alternative tends to match each alternative’s relative rate of
    reinforcement
   Optimal foraging theory—claims the food-seeking behaviors
    of many animals maximize the nutrition gained in relation to the
    energy expended to locate, secure, and consume various foods

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Positive Reinforcement Versus
Negative Reinforcement
   Increasing a response:
    – Positive reinforcement– response is strengthened because
      it is followed by a rewarding stimulus (i.e. good grades,
      promotions)
    – Negative reinforcement-- response is strengthened
      because it is followed by the removal of an aversive
      (unpleasant) stimulus (i.e. pain medicine, cleaning house)
       • Escape learning—an organism acquires a response that
         decreases or ends some aversive stimulation
       • Avoidance learning—an organism acquires a response that
         prevents some aversive stimulation from occurring; long-
         lasting, but why?
           – Two-Process Theory of Avoidance—the avoidance response
             removes an internal aversive stimulus (i.e. conditioned fear),
             rather than an external aversive stimulus (i.e. shock)
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Punishment: Consequences that
Weaken Responses
   Decreasing a response:
    – Punishment– occurs when an event following a response weakens
      the tendency to make that response
        • Can involve presentation of aversive stimulus (i.e. spanking) or removal
          of a rewarding stimulus (i.e. taking away cell phone)
    – Problems with punishment
        • Even when effective in weakening a response, can have unintended
          side effects, such as general suppression of behavioral activity (i.e.
          freezing up, becoming withdrawn) and/or triggering of strong emotional
          responses (i.e. fear, anxiety, resentment)
        • Studies show that physical punishment often leads to increase in
          aggressive behavior
    – Studies show that disciplinary goals can often be accomplished
      more effectively by reinforcing desirable behavior than by punishing
      undesirable behavior

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Changing Directions in the Study of
Conditioning
   Recognizing biological constraints on conditioning
     – Instinctive drift—occurs when an animal’s innate response tendencies
       interfere w/conditioning responses (i.e. raccoons)
     – Conditioned Taste Aversion – Garcia & Koelling (1966) – Figure 6.24
     – Preparedness—involves a species-specific predisposition to be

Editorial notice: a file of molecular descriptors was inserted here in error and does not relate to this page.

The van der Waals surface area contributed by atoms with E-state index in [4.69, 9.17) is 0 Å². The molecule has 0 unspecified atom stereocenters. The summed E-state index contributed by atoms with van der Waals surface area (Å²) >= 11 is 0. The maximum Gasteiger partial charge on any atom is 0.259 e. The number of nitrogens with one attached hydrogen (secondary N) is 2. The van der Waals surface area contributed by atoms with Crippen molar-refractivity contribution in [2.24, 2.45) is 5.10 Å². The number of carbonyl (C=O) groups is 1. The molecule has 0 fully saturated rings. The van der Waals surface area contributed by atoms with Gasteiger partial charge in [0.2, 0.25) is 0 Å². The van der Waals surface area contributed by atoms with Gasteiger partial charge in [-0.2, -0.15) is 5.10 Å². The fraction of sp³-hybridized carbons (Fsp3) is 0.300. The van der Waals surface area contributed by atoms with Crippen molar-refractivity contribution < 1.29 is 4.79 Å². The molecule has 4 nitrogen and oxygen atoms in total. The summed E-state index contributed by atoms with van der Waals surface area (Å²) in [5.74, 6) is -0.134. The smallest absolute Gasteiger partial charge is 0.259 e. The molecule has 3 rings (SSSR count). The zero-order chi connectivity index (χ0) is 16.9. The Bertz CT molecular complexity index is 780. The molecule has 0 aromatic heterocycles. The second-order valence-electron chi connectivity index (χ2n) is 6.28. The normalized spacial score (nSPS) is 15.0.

conditioned in certain ways and not others; evolutionary basis; explains
       instinctive drift and conditioned taste aversion; some debate
     – Phobias—may be influenced by preparedness; certain phobias much more
       common (snakes, spiders, heights); most were genuine threats to our
       ancestors
   Recognizing cognitive influences on conditioning
     – Signal relations– assertion that some stimuli serve as signals and that
       some stimuli are better, or more dependable, signals than others; good
       signals allow for accurate prediction of the UCS
     – Response-outcome relations—when a response is followed by a
       desirable outcome, the response is more likely to be strengthened if the
       person thinks that the response caused the outcome

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Observational Learning

   Can classical and operant conditioning account for all
    learning?
    – No (i.e. learning to drive a car)
   Observational learning– occurs when an
    organism’s responding is influenced by the
    observation of others, who are called models
    – Albert Bandura claims that observational learning greatly
      extends the reach of classical and operant conditioning
        • Vicarious conditioning—responses conditioned indirectly by
          observing another’s conditioning


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Basic Processes of Observational
Learning

   4 key processes (Bandura)
    – Attention—to learn through observation, you must pay
      attention to another person’s behavior and its consequences
    – Retention– you must store a mental representation of what
      you have witnessed in your memory
    – Reproduction—enacting a modeled response depends on
      your ability to reproduce the response by converting your
      stored mental images into overt behavior
    – Motivation—you are unlikely to reproduce an observed
      response unless motivated to do so; depends on whether
      you encounter a situation in which you believe that the
      response is likely to pay off for you
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Acquisition Versus Performance

   According to Bandura, reinforcement affects which
    responses are actually performed more than which
    responses are acquired
   Differs from Skinner in that reinforcement is
    determinant in performance, not learning




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Bandura, Ross, & Ross (1963)
featured study - p. 245 – 246 –
Figure 6.26




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                              p. 245
Modify your own behavior?




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           Figures 6.28 and 6.29